Ask the Experts – Conference Attendance and Gift Limits - State and Federal Communications

August 13, 2015  •  

Ask the Experts – Conference Attendance and Gift Limits

Myra Cottrill

Q. I will be attending several upcoming conferences where legislators and other public officials will be present.   I’m not a registered lobbyist at the state level—do I still need to worry about gift limits?

A. Even if you are not a registered lobbyist, you will still need to be mindful of the various gift limits applicable to legislators and public officials you engage at these conferences.  Depending on your company’s status as a lobbyist employer, you may be subject to more stringent limits in certain jurisdictions.  It’s important to remember there is no one-size-fits-all approach to determining permissibility.  Each state addresses gift limits differently, and what will be permissible in one jurisdiction will not be permissible in another.   Further, you should not depend on the legislator or public official to know applicable gift limits.  Because gift limits may vary depending on your company’s status as a lobbyist employer, officials may not be aware of which limit to apply when accepting gifts and benefits.

Numerous states have gift exceptions specifically applicable to expenditures at national conferences to which all members of the legislature are invited (such as NCSL) as long as the expenditures are part of the conference agenda.  Examples of this include lunch/dinner events, or a sponsored state night.  However, for private dinners and events and other expenditures not included on the official agenda, you will still be subject to a state’s regular gift limits and restrictions.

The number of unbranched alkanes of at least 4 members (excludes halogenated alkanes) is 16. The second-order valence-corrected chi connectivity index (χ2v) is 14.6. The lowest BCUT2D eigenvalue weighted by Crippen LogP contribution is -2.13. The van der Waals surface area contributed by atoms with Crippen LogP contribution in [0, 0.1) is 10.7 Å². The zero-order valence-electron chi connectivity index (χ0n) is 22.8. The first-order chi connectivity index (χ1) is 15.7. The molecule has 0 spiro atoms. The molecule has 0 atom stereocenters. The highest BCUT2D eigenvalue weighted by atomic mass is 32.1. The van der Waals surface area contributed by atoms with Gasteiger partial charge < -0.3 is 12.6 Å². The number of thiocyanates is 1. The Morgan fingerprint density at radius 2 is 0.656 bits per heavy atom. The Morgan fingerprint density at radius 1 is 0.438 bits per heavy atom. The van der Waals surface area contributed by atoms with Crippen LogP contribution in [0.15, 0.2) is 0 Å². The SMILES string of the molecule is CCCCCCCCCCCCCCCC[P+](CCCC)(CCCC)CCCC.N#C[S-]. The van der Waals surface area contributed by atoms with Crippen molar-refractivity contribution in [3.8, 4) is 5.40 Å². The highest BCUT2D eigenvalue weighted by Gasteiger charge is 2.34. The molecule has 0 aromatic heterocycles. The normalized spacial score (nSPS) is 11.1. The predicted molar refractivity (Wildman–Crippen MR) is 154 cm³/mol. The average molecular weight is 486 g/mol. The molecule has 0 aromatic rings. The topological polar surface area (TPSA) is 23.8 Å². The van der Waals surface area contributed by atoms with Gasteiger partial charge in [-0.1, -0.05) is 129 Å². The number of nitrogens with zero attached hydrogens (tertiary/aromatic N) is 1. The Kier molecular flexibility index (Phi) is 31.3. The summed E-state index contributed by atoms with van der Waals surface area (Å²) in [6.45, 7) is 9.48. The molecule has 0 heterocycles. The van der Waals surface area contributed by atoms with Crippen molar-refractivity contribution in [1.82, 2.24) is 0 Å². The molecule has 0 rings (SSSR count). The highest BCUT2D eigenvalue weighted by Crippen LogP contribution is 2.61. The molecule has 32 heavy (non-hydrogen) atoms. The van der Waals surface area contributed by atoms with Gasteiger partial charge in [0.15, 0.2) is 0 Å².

In some cases, your expenditures on behalf of these individuals will need to be disclosed on a lobbyist employer report.  You will need to coordinate closely with your company’s government affairs or legal department to not only determine permissibility, but to determine whether the expense is reportable. For jurisdictions requiring disclosure, you may need to report the date of the expense, the name of the individual(s) receiving the benefit, a brief description, and the value of the expense.   Make sure to save itemized receipts.  Some jurisdictions require you to report the name and address of the vendor (such as a restaurant or catering company) and may additionally require you to determine the reportable amount by specific benefit received.  Some states do not permit meal expenditures to be calculated on a prorated basis (i.e., a dinner valued at $375, divided by the number of attendees) but instead require disclosure of a specific amount attributed to a particular legislative official or employee (i.e., $15.75 for the salmon entrée).

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